Program Highlights


More than half of all the adults and children in the United States wear eyeglasses or contact lenses. Presbyopia, which usually occurs after the age of 40, and glaucoma, the leading cause of blindness, are the two most prevalent disease conditions that are routinely treated by an optometrist.

Doctors of optometry examine eyes to diagnose vision problems and eye disease. In most states, they are licensed to treat a variety of eye conditions and use instruments to examine eye health and test patient's visual acuity, depth and color perception.

Business ability, self-discipline and the ability to deal with patients are essential for success. While many optometrists are self-employed, a growing number are in partnership or group practice and some work as salaried employees of ophthalmologists, in hospitals or for HMOs.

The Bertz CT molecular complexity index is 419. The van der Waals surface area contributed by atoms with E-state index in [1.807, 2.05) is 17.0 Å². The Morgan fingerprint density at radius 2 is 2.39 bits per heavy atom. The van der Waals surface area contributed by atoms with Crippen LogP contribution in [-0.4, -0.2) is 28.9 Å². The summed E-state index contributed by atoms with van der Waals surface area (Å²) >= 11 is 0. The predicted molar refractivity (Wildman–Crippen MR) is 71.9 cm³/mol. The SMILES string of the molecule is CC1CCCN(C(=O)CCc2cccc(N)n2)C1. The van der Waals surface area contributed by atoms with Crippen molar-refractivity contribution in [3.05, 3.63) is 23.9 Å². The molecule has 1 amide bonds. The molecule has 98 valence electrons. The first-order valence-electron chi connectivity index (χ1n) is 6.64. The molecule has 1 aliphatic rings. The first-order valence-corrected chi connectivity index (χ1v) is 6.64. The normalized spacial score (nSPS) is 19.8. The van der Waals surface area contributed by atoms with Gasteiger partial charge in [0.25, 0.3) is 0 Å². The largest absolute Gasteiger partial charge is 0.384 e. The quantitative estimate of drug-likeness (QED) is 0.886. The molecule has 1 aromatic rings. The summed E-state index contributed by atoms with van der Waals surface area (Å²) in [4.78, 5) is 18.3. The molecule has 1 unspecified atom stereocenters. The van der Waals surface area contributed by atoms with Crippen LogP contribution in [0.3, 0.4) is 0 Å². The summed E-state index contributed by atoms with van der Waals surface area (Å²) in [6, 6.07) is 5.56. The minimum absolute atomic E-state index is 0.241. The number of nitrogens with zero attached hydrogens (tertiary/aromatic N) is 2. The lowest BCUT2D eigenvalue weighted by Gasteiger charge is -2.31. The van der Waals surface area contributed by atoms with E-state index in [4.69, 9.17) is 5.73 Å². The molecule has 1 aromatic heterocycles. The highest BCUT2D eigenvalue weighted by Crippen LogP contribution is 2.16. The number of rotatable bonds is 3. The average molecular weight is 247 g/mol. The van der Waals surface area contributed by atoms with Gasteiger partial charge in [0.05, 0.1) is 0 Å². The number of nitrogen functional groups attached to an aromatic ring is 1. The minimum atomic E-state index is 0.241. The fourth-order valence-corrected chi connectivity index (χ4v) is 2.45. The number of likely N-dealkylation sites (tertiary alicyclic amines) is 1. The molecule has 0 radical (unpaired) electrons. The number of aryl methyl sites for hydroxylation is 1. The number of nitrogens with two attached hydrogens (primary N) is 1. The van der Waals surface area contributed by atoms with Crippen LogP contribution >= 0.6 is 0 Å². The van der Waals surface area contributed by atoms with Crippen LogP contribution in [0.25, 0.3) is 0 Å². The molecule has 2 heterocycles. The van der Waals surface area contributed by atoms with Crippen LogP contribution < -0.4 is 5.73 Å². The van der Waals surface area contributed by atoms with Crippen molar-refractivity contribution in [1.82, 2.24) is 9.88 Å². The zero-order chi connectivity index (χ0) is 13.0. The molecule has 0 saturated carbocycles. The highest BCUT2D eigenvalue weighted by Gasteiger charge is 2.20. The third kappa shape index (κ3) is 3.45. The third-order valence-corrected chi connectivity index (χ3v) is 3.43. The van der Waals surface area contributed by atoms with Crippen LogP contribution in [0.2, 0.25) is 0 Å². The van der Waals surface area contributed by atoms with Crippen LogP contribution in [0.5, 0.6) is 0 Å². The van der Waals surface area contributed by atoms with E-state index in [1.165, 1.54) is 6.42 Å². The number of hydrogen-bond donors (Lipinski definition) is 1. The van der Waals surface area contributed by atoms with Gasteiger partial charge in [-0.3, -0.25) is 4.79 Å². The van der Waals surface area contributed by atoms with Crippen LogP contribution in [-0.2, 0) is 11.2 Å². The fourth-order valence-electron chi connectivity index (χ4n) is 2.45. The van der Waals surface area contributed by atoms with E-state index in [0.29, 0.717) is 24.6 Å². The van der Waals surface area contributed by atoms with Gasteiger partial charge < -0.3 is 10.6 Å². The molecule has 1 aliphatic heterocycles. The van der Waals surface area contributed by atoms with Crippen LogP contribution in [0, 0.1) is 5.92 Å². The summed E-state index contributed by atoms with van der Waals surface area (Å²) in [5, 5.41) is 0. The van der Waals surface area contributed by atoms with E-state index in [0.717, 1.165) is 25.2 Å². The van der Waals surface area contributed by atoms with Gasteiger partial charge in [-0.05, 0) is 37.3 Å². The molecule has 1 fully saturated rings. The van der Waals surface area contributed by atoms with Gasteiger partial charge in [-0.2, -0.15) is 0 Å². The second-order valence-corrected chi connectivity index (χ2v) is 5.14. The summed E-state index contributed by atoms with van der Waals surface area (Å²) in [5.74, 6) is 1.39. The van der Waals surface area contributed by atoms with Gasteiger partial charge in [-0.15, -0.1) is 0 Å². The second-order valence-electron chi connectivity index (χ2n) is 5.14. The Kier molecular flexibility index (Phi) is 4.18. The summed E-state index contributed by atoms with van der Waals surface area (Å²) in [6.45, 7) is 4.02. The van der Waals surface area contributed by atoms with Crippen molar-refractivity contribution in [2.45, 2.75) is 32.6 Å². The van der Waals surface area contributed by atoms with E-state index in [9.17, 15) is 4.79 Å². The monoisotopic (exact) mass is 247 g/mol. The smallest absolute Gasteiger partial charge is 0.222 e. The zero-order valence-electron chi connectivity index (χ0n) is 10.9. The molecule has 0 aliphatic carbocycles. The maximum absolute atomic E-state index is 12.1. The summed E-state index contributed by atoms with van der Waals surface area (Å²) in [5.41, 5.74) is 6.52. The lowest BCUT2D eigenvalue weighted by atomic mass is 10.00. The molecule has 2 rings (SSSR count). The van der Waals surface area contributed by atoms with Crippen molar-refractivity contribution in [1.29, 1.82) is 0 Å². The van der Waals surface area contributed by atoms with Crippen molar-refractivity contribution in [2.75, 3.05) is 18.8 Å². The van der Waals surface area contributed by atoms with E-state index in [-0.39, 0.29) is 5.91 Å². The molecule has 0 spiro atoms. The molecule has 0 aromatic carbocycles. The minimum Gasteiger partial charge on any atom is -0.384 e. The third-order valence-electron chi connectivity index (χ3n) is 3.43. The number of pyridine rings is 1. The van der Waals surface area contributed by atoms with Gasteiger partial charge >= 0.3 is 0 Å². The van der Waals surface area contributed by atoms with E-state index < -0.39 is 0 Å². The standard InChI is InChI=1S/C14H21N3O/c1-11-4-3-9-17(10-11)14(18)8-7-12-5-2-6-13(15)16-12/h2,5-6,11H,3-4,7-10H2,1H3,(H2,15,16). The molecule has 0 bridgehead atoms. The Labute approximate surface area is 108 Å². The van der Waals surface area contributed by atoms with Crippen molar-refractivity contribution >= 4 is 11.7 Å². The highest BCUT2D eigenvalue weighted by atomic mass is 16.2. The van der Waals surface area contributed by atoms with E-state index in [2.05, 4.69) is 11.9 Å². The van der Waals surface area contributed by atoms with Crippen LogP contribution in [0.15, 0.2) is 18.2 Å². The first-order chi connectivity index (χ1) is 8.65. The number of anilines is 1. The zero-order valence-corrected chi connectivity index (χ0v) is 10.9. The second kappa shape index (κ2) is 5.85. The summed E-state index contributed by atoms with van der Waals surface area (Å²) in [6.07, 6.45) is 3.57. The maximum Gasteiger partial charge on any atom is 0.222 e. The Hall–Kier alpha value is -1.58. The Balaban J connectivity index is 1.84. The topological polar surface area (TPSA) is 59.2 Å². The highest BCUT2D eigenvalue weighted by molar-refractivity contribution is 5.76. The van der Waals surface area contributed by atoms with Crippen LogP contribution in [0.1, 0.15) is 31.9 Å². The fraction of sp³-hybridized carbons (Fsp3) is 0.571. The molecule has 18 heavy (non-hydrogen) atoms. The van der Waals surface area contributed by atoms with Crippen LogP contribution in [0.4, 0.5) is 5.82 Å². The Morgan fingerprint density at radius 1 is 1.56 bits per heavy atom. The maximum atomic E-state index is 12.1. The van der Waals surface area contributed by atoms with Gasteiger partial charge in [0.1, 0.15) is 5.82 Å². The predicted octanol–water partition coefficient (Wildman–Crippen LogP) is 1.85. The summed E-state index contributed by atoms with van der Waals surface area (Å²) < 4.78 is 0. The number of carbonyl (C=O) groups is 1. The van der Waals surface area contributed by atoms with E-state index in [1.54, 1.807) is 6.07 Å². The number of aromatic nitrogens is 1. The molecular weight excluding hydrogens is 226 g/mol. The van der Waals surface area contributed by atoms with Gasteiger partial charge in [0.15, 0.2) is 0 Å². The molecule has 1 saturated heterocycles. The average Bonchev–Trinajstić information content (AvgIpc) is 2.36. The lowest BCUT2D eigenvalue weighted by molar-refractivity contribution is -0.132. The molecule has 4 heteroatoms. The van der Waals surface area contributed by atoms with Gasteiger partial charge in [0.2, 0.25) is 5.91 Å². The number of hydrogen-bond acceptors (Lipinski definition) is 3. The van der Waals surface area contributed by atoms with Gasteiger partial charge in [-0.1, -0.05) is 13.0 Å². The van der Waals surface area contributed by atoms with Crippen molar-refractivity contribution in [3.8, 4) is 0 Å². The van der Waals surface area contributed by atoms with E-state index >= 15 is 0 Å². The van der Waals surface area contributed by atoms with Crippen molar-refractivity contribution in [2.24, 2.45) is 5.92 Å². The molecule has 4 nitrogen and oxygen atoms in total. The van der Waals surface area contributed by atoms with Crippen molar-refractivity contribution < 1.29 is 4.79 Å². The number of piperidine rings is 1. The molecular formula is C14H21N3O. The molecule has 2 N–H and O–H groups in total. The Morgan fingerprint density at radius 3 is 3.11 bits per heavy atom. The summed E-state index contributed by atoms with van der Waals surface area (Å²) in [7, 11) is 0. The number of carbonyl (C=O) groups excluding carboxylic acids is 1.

All states require that optometrists have a Doctor of Optometry degree from an accredited optometry school and pass both a written and clinical board examination. The four-year optometry school program is preceded by at least three years of study at an accredited college or university and most students have a bachelor's degree. There are 17 accredited U.S. schools of optometry. Acceptance is dependent upon undergraduate performance, Optometry Admission Test (OAT) scores, letters of evaluation, interview results and successful completion of all entrance requirements.

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